I read a newsletter yesterday that got me thinking. Mercom Market Intelligence Report on Healthcare IT for January 27, 2014 talked about the boom in patient at-home monitoring. I wondered what kind of apps might be around for behavioral health and whether they might be useful as supports in therapy.
When I worked as a psychologist, I practiced Cognitive Behavioral Therapy (CBT), as taught by Aaron Beck and his colleagues. The biggest struggle my patients had was to remember to do their homework, self-monitoring that almost always involved daily recording of activities, thoughts and reactions. I always provided them with a pocket-sized notebook to record things (this was 20 years ago, after all). Now, I would be more likely to find a higher tech way to assist them.
And so I began my quick review. I started with a Google search for ‘behavioral health self monitoring apps.’ I was somewhat surprised at the pages of links and articles that appeared. This has clearly become a hot area. Some of the apps are aimed at young people and children; many are aimed at adults.
I have not reviewed any of these apps. I am going to give you lots of articles and links so you can explore for yourself.
- For self-monitoring: ‘Did I Do That?’ Positive Behavior Starts with Self-Monitoring.
- In 2010, NPR did a story they called ‘Mental Health Apps: Like a ‘Therapist in Your Pocket’.
- There are apps to help troops self-manage behavior and stress and to track mood at the web site of the National Center for Telehealth & Technology.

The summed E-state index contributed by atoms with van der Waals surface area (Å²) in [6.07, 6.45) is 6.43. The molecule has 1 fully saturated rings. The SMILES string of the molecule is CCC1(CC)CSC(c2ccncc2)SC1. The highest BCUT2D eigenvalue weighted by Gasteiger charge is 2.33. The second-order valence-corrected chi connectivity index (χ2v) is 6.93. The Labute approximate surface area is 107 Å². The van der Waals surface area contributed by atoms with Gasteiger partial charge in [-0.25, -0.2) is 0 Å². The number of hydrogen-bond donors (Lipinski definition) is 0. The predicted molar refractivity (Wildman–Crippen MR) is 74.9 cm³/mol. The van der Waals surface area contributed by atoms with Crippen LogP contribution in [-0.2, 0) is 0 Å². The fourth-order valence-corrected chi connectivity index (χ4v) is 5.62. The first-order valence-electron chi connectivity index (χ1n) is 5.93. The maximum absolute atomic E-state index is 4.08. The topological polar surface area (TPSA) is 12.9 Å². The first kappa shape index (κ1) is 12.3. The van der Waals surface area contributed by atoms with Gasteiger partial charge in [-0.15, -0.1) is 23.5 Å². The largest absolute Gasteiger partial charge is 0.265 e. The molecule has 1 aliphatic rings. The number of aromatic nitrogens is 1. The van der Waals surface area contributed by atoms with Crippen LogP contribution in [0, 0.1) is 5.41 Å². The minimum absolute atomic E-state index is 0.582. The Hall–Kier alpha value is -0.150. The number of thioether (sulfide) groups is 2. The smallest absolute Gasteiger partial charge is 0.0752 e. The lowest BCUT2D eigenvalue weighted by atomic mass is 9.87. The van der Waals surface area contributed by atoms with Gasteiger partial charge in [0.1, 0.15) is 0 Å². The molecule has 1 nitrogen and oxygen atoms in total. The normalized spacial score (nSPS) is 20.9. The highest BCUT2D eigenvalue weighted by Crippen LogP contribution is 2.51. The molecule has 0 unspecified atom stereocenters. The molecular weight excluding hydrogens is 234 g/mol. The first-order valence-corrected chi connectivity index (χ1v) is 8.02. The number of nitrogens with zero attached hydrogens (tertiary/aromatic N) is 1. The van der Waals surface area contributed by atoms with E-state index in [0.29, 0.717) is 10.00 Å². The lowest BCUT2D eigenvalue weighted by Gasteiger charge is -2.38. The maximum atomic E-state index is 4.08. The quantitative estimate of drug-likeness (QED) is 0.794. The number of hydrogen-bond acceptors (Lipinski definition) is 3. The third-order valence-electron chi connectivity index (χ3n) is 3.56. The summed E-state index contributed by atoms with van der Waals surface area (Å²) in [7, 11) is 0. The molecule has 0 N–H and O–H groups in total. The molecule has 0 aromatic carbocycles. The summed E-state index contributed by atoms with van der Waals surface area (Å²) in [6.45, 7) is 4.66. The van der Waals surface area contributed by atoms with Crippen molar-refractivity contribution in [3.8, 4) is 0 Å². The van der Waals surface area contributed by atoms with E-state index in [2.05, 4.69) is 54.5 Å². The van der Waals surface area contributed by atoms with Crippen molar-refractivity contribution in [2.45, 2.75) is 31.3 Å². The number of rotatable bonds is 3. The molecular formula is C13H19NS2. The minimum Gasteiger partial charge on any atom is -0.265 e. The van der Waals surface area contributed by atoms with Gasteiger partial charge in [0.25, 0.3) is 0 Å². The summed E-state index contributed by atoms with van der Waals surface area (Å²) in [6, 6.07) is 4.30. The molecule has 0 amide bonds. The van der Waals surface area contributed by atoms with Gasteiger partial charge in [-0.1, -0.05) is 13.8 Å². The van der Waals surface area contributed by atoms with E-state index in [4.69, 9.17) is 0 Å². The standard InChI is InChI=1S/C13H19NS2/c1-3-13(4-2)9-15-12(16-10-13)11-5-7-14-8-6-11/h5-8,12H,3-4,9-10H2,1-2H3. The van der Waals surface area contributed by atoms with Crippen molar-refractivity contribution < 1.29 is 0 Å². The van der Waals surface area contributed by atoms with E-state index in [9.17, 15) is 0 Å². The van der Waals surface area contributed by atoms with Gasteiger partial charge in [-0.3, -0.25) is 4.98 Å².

- Dr. Julie Kinn of the National Center for Telehealth & Technology presented a slideshow on their apps: Web and Mobile Apps for Military Behavioral Health.
- Frederick Meunch, Ph.D. posted on his Psychology Today blog, Self-Monitoring Made Easy.
There are some more formal articles and research reports on the subject.
- Mobile, Social, and Wearable Computing and the Evolution of Psychological Practice, in Professional Psychology: Research and Practice. 2012, Vol 43, No 6, 622-626, by Margaret E. Morris and Adrian Aguilera.
- Smartphones for Smarter Delivery of Mental Health Programs: A Systematic Review, Journal of Medical Internet Research.
- Opportunities and Challenges for Smartphone Applications in Supporting Health Behavior Change: Qualitative Study, Journal of Medical Internet Research.
- Using Technology as an Adjunct Therapy for Mental Health Treatment.
- 17 Best Depression iPhone & Android Apps of 2013, as reported by Healthline.
The American Psychological Association is offering some continuing education on the subject.
- APA, CE Corner: Smarter phone, smarter practice.
And multiple organizations list smart phone apps among a variety of self-help resources.
- Choices Mental Health Counseling provides a list on their website of Behavioral Health Apps for Your Android Phone.
- Humboldt State University Counseling & Psychological Services > Self Help Resources.
I was surprised at the broad array of resources available. Certainly each clinician will need to review these and determine if there any that fit well with their practice and modalities and might be beneficial to their clients. Perhaps some of you have already done that.
Please share any smartphone apps you use in your practice or organization to facilitate therapy progress. We would love to know what you have found useful.